Live cell imaging of DNA with SiR-DNA for STED & SIM

SiR DNA picture 3 - speroid
SiR-DNA staining of Live HeLa cells - Spirochrome - tebu-bio
Fig. 1: Live HeLa cells stained with SiR-DNA (confocal imaging). Courtesy of D. Gerlich and C. Blaukopf, IMB Vienna. SiR-DNA molecular structure in white.

In their most recent publication “SiR-Hoechst, a far-red DNA stain for live-cell nanoscopy” in Nature Communications, Lukinavičius et al. (1) define ideal characteristics of a nuclear stain for live cell imaging approaches. The stain should…

  • show high selectivity
  • minimal toxicity
  • be fluorogenic for wash-free imaging
  • be applicable in different cell types and tissues
  • be excited by far-red light
  • be suitable for super-resolution microscopy

None of the nuclear stains on the market meets all these crucial requirements leading thus to the need for a new tool for live cell staining experiments of the nucleus.

SiR-DNA – A new nuclear stain which meets all requirements for live cell imaging

The authors describe the development of the new stain SiR-DNA by Spirochrome AG, which is available through tebu-bio on the European market.


The stain carries the bright and photostable fluorophore silicon rhodamine (SiR), a far-red dye which is compatible with most microscopic methods. It can be used with standard Cy5 settings.

SiR-DNA picture 1
Fig. 2: Live cell time lapse confocal imaging of the mitosis of a single HeLa cell stained with SiR-DNA. Courtesy of D. Gerlich and C. Blaukopf (IMB Vienna).

The combination of all these properties sets SiR-based probes apart from other fluorescent probes. The SiR-technology has been successfully used to conduct actin and tubulin staining in living cells (2, 3). SiR-Actin and SiR-Tubulin have been a real break-through in cell biology, as they open the door to directly imaging the major components of the cytoskeleton in living cells without the need to transfect cells with vectors carrying the information for florescently labelled proteins.

SiR has been coupled to the DNA minor groove binder bisbenzimide (Hoechst) to form SiR-DNA which meets all requirements listed above.

Through its fluorogenic Hoechst portion it is highly specific, SiR-DNA does not impair cell proliferation within a 24 h measurement interval when used in concentration needed for DNA staining, SiR is a far red probe (Abs: 652 nm; Em: 674 nm), and it is compatible with superresolution microscopy.

SiR-DNA has been shown to work with a number of mammalian cell types as well as in organism imaging of Drosophila.

Typical results with SiR-DNA are shown in Fig. 1 and 2. Note that Fig. 1 also shows the molecular structure of SiR-DNA.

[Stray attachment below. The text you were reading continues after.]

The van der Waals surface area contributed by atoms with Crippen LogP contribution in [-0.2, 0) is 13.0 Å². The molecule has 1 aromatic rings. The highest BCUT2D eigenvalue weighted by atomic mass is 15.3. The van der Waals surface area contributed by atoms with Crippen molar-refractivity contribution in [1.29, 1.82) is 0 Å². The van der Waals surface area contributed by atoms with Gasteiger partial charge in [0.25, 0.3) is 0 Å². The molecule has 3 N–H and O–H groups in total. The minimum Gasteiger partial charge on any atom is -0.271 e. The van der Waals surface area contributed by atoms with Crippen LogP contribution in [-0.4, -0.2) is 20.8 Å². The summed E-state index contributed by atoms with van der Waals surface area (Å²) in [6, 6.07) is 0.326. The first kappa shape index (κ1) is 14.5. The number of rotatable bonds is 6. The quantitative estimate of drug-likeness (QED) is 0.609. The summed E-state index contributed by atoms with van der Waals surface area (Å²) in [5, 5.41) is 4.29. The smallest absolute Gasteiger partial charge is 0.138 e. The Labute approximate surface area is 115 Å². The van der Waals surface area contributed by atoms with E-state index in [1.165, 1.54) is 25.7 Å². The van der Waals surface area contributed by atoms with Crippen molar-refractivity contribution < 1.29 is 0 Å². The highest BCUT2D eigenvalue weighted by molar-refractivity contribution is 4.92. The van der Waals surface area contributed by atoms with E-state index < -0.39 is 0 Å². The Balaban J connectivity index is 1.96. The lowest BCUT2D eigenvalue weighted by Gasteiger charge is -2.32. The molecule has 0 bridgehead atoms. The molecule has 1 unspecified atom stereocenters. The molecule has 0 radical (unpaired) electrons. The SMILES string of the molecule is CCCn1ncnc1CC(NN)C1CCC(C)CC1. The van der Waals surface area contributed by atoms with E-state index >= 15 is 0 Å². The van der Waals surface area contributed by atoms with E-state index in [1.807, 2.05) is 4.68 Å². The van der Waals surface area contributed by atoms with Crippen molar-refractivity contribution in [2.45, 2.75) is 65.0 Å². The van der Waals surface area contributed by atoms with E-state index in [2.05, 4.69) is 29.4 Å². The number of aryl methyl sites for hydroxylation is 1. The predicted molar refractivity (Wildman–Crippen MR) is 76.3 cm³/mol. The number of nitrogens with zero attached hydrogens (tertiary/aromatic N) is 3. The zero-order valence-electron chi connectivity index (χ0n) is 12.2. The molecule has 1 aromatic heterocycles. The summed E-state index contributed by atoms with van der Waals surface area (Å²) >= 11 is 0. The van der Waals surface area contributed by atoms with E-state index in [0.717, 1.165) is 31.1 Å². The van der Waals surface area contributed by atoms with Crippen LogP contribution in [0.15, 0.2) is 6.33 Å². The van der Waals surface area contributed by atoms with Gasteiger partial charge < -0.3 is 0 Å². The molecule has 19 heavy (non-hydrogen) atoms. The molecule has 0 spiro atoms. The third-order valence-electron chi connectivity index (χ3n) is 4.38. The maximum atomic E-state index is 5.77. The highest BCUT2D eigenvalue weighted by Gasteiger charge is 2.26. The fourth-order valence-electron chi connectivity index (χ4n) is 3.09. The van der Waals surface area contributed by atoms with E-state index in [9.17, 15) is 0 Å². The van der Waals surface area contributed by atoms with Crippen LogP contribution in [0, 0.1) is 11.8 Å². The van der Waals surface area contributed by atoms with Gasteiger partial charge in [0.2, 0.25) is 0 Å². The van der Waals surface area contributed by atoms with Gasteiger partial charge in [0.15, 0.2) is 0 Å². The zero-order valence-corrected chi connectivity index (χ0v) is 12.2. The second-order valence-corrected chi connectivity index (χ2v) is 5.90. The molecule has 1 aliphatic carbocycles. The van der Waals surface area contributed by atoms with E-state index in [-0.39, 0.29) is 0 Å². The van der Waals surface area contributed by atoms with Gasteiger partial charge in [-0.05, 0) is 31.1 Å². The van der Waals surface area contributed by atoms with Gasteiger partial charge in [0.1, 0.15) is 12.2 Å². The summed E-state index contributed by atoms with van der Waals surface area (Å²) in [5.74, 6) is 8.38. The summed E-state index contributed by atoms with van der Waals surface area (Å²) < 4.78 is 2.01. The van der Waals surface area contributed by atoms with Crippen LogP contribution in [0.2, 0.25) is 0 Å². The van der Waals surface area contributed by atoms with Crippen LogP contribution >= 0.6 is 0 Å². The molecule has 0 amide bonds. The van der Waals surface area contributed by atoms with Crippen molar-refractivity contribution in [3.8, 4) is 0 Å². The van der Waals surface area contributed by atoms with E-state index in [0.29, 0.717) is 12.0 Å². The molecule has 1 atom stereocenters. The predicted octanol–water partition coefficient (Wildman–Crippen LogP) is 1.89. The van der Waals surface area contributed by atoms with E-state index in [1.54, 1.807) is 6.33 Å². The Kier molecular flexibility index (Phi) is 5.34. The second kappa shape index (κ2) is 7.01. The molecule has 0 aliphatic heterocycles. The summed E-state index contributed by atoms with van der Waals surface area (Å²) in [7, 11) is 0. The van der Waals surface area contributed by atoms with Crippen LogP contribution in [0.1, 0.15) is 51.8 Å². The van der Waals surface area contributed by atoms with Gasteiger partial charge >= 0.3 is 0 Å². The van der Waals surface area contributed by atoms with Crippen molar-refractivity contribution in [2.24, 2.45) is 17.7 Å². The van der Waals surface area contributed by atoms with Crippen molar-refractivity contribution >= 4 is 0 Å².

Mitosis in Hela cells can be also followed in this video:

Movie of Live HeLa cells stained with SiR-DNA. Data collected by confocal imaging. Courtesy of Daniel Gerlich and Claudia Blaukopf, Institute of Molecular Biotechnology, Vienna

In Fig 3 and the following video you can see a spheroid formed by MCF10A cells and stained with SiR-DNA.

SiR-DNA picture 3 - spheroid
Fig.3: Live MCF10A cells spheroid stained with SiR-DNA and imaged by confocal microscopy. Courtesy of C. Conrad and K. Jechow (Heidelberg).

3D reconstruction from a z-stack of MCF10A cells spheroid stained with SiR-DNA. Courtesy of Christian Conrad and Katharina Jechow, Heidelberg.

Interested in the new SiR-DNA stain? Contact us by leaving a comment below!


  1. Gražvydas Lukinavičius, Claudia Blaukopf, Elias Pershagen, Alberto Schena, Luc Reymond, Emmanuel Derivery, Marcos Gonzalez-Gaitan, Elisa D’Este, Stefan W Hell, Daniel Wolfram Gerlich and Kai Johnsson, SiR-Hoechst is a far-red DNA stain for live-cell nanoscopy. Nat. Commun. 6:8497 doi: 10.1038/ncomms9497 (2015)
  2. Gražvydas Lukinavičius, Keitaro Umezawa, Nicolas Olivier, Alf Honigmann, Guoying Yang, Tilman Plass, Veronika Mueller, Luc Reymond, Ivan R. Corrêa Jr, Zhen-Ge Luo, Carsten Schultz, Edward A. Lemke, Paul Heppenstall, Christian Eggeling, Suliana Manley and Kai Johnsson, A near-infrared fluorophore for live-cell super-resolution microscopy of cellular proteins, Nature Chemistry, 5, 132–139 (2013)
  3. Gražvydas Lukinavičius, Luc Reymond, Elisa D’Este, Anastasiya Masharina, Fabian Göttfert, Haisen Ta, Angelika Güther, Mathias Fournier, Stefano Rizzo, Herbert Waldmann, Claudia Blaukopf, Christoph Sommer, Daniel W Gerlich, Hans-Dieter Arndt, Stefan W Hell and Kai Johnsson, Fluorogenic probes for live-cell imaging of the cytoskeleton, Nature Methods, 11, 731–733 (2014)






2 Responses

    1. Dear kohiyama,
      this has not been tested yet. Not sure that the stain would enter bacterial cells.
      Sorry that I do not have more concrete information for you on this.
      All the best

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